Peas are commonly grown in vegetable gardens. There are many varieties of pea plants. The most common, household garden variety is the shelling type. Common shelled pea variations include the sugar pea, snap pea, snow pea and garden pea. Maintaining a healthy pea crop isn't difficult but it does require a systematic approach.
TIP: Our expert gardening advisor, Susan Patterson adds, "Growing peas in raised beds helps with weeding and allows you to control soil quality."
Weeds are a perennial problem in most pea gardens. You can address this issue by planting peas in widely-spaced rows. This facilitates manual weed removal. Using an iron rake, plow regularly through the rows to negate new weed growth. Mulching acts as a natural weed-removal system by arresting growth of new weeds.
Aphids can destroy young pea vines. They are known to spread difficult-to-control diseases like mosaic. This can be prevented by spraying a mixture of soap, oil and water over the plants. Slugs are also attracted to pea vines. You can use slug bait to remove them. If the slugs appear seasonally, handpicking them is equally effective. Wilt is a fungal infection that often begins in the root section of the pea plants. Remove the wilted pea plants and burn them, as pesticides are ineffective against wilting. However, wilting can be prevented through rotating a crop. Rotate your pea crop every 2 to 3 years to maintain soil nutrition and prevent wilting.
These plants require a highly-moisturized soil bed. Therefore, watering peas on a regular basis is unavoidable.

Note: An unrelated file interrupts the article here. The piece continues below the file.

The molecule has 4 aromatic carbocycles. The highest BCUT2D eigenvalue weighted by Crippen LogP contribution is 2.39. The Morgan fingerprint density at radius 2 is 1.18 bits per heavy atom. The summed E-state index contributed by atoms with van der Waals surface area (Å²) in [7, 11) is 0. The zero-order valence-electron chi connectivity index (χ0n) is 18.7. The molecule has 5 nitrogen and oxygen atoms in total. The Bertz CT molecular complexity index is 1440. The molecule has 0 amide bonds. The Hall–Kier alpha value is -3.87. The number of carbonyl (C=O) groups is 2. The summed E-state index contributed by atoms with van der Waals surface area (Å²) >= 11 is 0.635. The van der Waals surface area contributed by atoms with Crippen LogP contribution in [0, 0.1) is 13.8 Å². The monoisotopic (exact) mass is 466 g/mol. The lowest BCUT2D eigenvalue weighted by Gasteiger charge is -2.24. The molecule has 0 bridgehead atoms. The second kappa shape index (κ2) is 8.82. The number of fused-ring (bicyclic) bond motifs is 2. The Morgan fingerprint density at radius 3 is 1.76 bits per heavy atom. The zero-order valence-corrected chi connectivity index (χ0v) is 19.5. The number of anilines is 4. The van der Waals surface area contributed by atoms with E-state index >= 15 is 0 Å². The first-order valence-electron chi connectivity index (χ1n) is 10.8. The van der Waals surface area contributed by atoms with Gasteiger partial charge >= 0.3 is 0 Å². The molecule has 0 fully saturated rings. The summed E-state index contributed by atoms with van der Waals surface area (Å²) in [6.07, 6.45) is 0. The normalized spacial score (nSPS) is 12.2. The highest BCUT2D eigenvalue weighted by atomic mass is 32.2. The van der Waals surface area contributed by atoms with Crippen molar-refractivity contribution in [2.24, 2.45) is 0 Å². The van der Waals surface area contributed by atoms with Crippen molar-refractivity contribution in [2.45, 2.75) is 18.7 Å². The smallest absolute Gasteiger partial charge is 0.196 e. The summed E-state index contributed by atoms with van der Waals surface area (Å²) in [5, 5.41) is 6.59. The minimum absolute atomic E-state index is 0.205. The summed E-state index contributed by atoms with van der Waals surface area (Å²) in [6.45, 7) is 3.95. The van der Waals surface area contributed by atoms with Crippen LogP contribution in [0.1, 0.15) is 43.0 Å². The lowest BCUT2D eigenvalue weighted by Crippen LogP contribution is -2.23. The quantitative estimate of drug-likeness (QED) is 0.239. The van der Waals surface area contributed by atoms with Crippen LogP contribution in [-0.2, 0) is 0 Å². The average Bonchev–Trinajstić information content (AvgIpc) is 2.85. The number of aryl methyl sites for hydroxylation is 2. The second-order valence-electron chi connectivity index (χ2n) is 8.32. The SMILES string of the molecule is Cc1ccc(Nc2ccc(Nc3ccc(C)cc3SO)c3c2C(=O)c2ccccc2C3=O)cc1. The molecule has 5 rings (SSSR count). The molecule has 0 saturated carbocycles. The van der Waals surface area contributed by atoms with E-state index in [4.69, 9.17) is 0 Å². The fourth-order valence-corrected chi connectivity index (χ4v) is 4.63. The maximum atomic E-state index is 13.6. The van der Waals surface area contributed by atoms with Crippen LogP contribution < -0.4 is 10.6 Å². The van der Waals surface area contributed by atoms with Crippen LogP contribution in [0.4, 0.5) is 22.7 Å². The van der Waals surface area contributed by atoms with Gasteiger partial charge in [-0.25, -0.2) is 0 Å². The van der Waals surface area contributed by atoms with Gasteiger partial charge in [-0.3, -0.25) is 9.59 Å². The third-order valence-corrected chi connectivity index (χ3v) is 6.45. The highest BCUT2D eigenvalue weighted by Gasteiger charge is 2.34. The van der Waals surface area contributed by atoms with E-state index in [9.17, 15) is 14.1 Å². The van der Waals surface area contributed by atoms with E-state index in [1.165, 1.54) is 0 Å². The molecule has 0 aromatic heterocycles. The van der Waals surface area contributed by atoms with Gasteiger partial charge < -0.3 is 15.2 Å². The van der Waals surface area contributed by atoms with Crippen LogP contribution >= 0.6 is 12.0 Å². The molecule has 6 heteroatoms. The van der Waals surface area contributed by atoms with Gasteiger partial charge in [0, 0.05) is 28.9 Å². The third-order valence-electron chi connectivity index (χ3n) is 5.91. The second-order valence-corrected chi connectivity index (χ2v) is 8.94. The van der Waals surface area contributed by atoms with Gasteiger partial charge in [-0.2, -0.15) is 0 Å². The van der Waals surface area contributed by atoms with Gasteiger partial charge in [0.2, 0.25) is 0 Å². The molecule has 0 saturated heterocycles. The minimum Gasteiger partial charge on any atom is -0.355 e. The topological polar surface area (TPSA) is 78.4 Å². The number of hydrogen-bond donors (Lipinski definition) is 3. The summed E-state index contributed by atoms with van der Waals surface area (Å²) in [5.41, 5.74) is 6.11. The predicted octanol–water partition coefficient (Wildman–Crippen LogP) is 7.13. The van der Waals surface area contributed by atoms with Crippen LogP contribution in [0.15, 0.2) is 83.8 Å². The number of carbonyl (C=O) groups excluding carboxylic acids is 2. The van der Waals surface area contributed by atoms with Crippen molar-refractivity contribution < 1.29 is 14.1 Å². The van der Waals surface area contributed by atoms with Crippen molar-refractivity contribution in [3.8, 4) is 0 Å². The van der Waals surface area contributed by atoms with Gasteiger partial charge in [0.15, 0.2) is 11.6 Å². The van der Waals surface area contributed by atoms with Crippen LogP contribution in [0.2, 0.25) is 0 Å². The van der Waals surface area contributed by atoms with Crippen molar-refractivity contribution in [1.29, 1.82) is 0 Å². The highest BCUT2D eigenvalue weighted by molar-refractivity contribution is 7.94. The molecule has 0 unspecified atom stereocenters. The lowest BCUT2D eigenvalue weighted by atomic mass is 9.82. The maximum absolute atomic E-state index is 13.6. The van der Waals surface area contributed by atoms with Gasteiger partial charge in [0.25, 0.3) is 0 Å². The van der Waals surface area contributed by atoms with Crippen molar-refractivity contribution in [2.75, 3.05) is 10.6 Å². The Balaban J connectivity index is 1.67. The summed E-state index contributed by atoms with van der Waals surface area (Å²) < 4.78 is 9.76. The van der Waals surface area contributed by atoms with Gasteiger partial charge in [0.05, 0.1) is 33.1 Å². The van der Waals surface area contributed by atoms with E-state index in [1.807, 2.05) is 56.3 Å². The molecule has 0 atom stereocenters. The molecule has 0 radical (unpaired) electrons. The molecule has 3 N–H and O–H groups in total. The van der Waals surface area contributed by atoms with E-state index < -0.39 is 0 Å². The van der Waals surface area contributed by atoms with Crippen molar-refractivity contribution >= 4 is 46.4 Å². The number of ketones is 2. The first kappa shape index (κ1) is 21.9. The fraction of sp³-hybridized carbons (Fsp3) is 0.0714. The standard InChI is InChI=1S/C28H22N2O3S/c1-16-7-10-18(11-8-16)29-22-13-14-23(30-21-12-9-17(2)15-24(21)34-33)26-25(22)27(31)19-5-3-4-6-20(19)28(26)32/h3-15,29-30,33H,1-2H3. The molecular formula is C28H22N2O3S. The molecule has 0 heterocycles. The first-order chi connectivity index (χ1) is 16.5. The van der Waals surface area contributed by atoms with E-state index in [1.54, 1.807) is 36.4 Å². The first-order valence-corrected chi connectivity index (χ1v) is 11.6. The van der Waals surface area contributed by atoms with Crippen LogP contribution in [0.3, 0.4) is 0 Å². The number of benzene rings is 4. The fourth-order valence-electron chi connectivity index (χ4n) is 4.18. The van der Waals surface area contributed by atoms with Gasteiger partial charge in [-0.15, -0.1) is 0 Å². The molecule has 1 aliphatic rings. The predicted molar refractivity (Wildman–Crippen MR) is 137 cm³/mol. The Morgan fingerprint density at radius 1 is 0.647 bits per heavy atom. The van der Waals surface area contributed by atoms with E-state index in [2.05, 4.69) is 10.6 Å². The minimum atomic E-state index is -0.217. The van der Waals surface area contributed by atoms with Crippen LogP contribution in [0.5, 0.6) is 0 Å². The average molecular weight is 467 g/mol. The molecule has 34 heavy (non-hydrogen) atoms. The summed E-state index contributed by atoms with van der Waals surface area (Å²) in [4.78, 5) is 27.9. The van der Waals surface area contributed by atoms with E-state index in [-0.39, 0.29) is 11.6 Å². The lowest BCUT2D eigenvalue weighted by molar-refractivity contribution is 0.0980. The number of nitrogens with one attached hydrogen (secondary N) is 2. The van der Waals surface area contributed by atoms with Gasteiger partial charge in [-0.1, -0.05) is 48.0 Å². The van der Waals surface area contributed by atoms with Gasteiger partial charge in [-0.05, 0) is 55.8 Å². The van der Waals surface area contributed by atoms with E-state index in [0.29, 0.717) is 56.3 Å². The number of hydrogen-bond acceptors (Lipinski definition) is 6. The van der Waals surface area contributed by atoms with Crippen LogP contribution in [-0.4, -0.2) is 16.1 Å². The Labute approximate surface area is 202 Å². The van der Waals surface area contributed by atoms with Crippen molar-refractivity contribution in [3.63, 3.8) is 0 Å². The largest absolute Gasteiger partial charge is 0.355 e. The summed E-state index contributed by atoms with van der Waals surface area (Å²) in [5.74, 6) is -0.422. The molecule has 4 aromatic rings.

TIP: Susan suggests, "Install a drip irrigation system for best results."
If your garden has a high density of quick-draining, sandy soil, plant the peas in 3 inch deep trenches. Trenches elongate the water absorption by the soil bed, helping to keep the soil bed moisturized for a longer period. To ensure that the soil doesn't dry-up, mulch the pea plants. Use organic mulch for this purpose. Mulching with dry manure or straw helps to retain the moisture around the grounded part of the plant. Mulching also helps in temperature regulation. Young pea plants are vulnerable to hot climatic conditions and a mulched soil bed keeps the surroundings cooler.
TIP: Susan recommends, "Once pea seeds sprout, provide 1/2 inch of water each week until they bloom. Increase water supply to 1 inch per week until pods swell."
Fertilizing peas isn't a major issue, since they are naturally rich in essential nutrients like nitrogen and phosphorus. However, to ensure that there is no dearth of nutrients, fertilize the soil bed before planting. Fertilize every 100 square feet of the garden soil with about 4 pounds of a commercial NPK fertilizer. If your prefer using organic fertilizers, try bone meal or dried manure.
Harvesting peas is a slightly tricky proposition. It is critical to be sure about the harvesting time. Most pea varieties are ready to harvest in about 60 to 70 days. Ensure that the pods feel full and are at least 2 inches long. Harvest the peas early in the morning, as the pods are crisper and can be easily picked. Begin picking the pods from the bottom, i.e. start at the base and slowly work your way, up the vine.
Peas are essentially vines that need surrounding structures to cling upon to establish external support. Their tendrils need some initial guidance to stimulate the climbing behavior. You can provide this support in the form of a trellis, mesh or fencing. You can also stake the pea plants with wooden stakes. Another alternative is using a chicken wire.